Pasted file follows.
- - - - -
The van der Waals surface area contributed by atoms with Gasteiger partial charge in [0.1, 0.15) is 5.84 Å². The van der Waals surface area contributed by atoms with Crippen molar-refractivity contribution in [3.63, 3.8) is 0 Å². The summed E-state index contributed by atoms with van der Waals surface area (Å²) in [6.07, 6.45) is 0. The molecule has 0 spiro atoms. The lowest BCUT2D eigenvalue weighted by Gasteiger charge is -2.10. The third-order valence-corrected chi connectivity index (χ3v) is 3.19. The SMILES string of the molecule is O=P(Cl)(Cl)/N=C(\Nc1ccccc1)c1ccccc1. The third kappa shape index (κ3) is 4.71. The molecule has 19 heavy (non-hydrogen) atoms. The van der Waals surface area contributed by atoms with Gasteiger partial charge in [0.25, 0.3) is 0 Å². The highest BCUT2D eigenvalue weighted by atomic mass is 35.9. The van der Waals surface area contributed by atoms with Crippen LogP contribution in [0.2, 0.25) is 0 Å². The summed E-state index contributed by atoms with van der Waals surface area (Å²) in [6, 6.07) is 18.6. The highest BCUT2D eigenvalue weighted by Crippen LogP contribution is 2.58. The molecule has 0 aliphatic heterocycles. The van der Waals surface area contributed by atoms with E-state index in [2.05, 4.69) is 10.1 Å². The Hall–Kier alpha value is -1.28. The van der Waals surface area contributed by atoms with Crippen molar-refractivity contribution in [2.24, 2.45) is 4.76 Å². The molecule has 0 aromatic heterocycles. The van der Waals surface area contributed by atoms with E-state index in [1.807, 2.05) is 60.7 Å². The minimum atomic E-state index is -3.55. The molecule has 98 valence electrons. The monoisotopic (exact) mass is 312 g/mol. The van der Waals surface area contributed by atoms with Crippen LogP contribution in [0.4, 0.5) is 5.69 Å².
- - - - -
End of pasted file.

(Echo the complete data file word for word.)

The van der Waals surface area contributed by atoms with Gasteiger partial charge in [0.1, 0.15) is 5.84 Å². The van der Waals surface area contributed by atoms with Crippen molar-refractivity contribution in [3.63, 3.8) is 0 Å². The summed E-state index contributed by atoms with van der Waals surface area (Å²) in [6.07, 6.45) is 0. The molecule has 0 spiro atoms. The lowest BCUT2D eigenvalue weighted by Gasteiger charge is -2.10. The third-order valence-corrected chi connectivity index (χ3v) is 3.19. The SMILES string of the molecule is O=P(Cl)(Cl)/N=C(\Nc1ccccc1)c1ccccc1. The third kappa shape index (κ3) is 4.71. The molecule has 19 heavy (non-hydrogen) atoms. The van der Waals surface area contributed by atoms with Gasteiger partial charge in [0.25, 0.3) is 0 Å². The highest BCUT2D eigenvalue weighted by atomic mass is 35.9. The van der Waals surface area contributed by atoms with Crippen LogP contribution in [0.2, 0.25) is 0 Å². The summed E-state index contributed by atoms with van der Waals surface area (Å²) in [6, 6.07) is 18.6. The highest BCUT2D eigenvalue weighted by Crippen LogP contribution is 2.58. The molecule has 0 aliphatic heterocycles. The van der Waals surface area contributed by atoms with E-state index in [2.05, 4.69) is 10.1 Å². The Hall–Kier alpha value is -1.28. The van der Waals surface area contributed by atoms with Crippen molar-refractivity contribution in [2.24, 2.45) is 4.76 Å². The molecule has 0 aromatic heterocycles. The van der Waals surface area contributed by atoms with E-state index in [1.807, 2.05) is 60.7 Å². The minimum atomic E-state index is -3.55. The molecule has 98 valence electrons. The monoisotopic (exact) mass is 312 g/mol. The van der Waals surface area contributed by atoms with Crippen LogP contribution in [0.4, 0.5) is 5.69 Å².